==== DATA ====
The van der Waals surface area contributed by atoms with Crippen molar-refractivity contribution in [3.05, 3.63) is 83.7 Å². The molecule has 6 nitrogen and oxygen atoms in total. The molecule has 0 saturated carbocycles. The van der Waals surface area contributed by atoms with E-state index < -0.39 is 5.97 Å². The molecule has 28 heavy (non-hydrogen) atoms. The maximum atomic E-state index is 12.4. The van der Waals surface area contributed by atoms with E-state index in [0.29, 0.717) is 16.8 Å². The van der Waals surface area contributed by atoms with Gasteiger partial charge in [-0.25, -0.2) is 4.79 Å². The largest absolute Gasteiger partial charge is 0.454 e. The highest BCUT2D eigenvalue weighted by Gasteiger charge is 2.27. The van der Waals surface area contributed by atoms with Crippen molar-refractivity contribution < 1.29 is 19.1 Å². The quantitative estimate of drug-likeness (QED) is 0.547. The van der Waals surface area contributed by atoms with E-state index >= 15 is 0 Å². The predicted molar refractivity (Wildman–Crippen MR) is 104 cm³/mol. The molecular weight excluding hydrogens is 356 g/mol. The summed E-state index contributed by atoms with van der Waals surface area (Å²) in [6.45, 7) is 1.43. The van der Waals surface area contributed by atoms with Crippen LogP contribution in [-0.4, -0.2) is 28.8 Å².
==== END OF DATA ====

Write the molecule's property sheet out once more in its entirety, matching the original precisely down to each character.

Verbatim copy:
The van der Waals surface area contributed by atoms with Crippen molar-refractivity contribution in [3.05, 3.63) is 83.7 Å². The molecule has 6 nitrogen and oxygen atoms in total. The molecule has 0 saturated carbocycles. The van der Waals surface area contributed by atoms with E-state index < -0.39 is 5.97 Å². The molecule has 28 heavy (non-hydrogen) atoms. The maximum atomic E-state index is 12.4. The van der Waals surface area contributed by atoms with E-state index in [0.29, 0.717) is 16.8 Å². The van der Waals surface area contributed by atoms with Gasteiger partial charge in [-0.25, -0.2) is 4.79 Å². The largest absolute Gasteiger partial charge is 0.454 e. The highest BCUT2D eigenvalue weighted by Gasteiger charge is 2.27. The van der Waals surface area contributed by atoms with Crippen molar-refractivity contribution < 1.29 is 19.1 Å². The quantitative estimate of drug-likeness (QED) is 0.547. The van der Waals surface area contributed by atoms with E-state index >= 15 is 0 Å². The predicted molar refractivity (Wildman–Crippen MR) is 104 cm³/mol. The molecular weight excluding hydrogens is 356 g/mol. The summed E-state index contributed by atoms with van der Waals surface area (Å²) in [6.45, 7) is 1.43. The van der Waals surface area contributed by atoms with Crippen LogP contribution in [-0.4, -0.2) is 28.8 Å².